"use subset" introductory material

Brendan Eich brendan at mozilla.org
Mon Jun 30 23:49:06 PDT 2008

On Jun 30, 2008, at 9:18 PM, Allen Wirfs-Brock wrote:

> This is an interesting exercise because I'm trying to find a path  
> that is tolerable for a number of different individuals who seem to  
> have different and sometimes seemingly contradictory goals:

That is a warning sign. Adding more switches won't make everyone  
happy, and it will make a nightmare of a testing matrix, within a  
single implementation and among implementations.

> Brendan: I don't see these subsets as "profiles", if a profile is a  
> subset of the language that an implementation is allowed to limit  
> itself to supporting.

That's my point -- profiled standards may pretend that  
implementations can pick and choose among profiles to support, but on  
the web's winner-take-all network effects force every implementation  
to agree on the full standard. Users choosing subsets from full  
implementations do not simplify the implementation space, and too  
many subsets make a mess of the spec and its implementation.

What users -- as opposed to es3.x-discuss participants who may have  
different and seemingly contradictory goals -- have asked for these  

> Maciej: The conditions for violating the "cautious" will be part of  
> the 3.1 specification. I actually don't understand your  
> interoperability concerns.

The complexity of multiple subset modes, or whatever they are, will  
increase the odds of interoperation bugs in the wild.

> There is only one language, the full language since every valid  
> "cautious" subset program (or any other subset, for that matter)  
> must execute identically in the full language (except for possibly  
> fewer error exceptions).  The "use subset" directive is a statement  
> of voluntary self constraint on the part of the programmer.  Of  
> course, there is no particular reason for an implementation to  
> accept the programmer's assertion regarding their self constraint.   
> So the directive also acts as authorization from the programmer to  
> the implementation that it may reject or restrict a program unit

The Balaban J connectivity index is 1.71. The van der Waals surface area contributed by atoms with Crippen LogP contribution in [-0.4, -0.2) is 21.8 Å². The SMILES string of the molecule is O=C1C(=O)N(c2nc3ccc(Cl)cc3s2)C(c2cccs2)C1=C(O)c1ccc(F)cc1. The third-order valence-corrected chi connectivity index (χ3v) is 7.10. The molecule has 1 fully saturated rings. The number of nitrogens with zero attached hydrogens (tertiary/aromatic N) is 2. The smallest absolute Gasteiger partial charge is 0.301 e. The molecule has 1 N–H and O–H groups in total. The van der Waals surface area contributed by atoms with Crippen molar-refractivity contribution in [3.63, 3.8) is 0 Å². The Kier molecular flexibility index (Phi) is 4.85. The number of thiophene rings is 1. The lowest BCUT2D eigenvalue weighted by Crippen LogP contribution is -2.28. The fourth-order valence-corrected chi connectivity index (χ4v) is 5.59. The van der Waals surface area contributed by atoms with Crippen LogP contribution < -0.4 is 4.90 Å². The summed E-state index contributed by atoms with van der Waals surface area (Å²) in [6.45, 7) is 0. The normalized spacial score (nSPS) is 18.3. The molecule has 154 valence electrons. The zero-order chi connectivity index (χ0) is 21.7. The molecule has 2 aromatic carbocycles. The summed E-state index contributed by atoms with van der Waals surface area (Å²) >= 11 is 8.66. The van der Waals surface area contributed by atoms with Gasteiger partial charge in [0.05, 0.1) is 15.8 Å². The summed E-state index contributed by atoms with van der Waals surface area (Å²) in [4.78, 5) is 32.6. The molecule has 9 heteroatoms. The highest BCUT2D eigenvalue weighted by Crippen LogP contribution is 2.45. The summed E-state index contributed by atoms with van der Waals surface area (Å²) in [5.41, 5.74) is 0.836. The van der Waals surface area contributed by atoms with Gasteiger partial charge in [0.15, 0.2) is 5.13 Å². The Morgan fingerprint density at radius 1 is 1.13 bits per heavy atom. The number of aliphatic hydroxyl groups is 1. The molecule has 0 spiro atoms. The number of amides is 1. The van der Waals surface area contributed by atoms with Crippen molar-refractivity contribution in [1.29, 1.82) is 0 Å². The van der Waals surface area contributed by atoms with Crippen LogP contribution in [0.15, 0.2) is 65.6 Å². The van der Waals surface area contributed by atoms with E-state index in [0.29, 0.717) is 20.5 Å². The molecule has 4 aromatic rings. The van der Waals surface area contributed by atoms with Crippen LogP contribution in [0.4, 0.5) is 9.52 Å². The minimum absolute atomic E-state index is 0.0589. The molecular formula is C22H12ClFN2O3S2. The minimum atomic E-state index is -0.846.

> according to a subset definition. A wise programmer will test any  
> such constrained program on an implementation that actually  
> enforces the subset limitations.  They would also want to test it  
> without the limitations.

There goes the QA budget :-/.

This is a recipe for testing costs driving everyone away from all but  
one mode, probably the one that's web-compatible.

> Regarding whether or not ES4 is in agreement...Before anybody can  
> agree or not to anything, there first has to be a proposal on the  
> table to consider. That's what I'm trying to put on the table.

How many proposed subsets or modes are there?

> Mark: To the degree you are agreeing with Maciej about  
> interoperability concerns, I've already addressed that. I'm trying  
> to trade-off your safety objective against compatibility issues and  
> what I see as a overall lack of consensus about what is required or  
> alternatively tolerated in a "strict mode". Making enforcement  
> optional seem to increase the possible space of compromise.
> Personally, I would be perfectly happy to require support for "use  
> subset cautious" but I'm concerned that it could make it harder to  
> get the consensus we need.

These statements are grounds for leaving out any subset modes from a  
standard that you hope to finish this calendar year.


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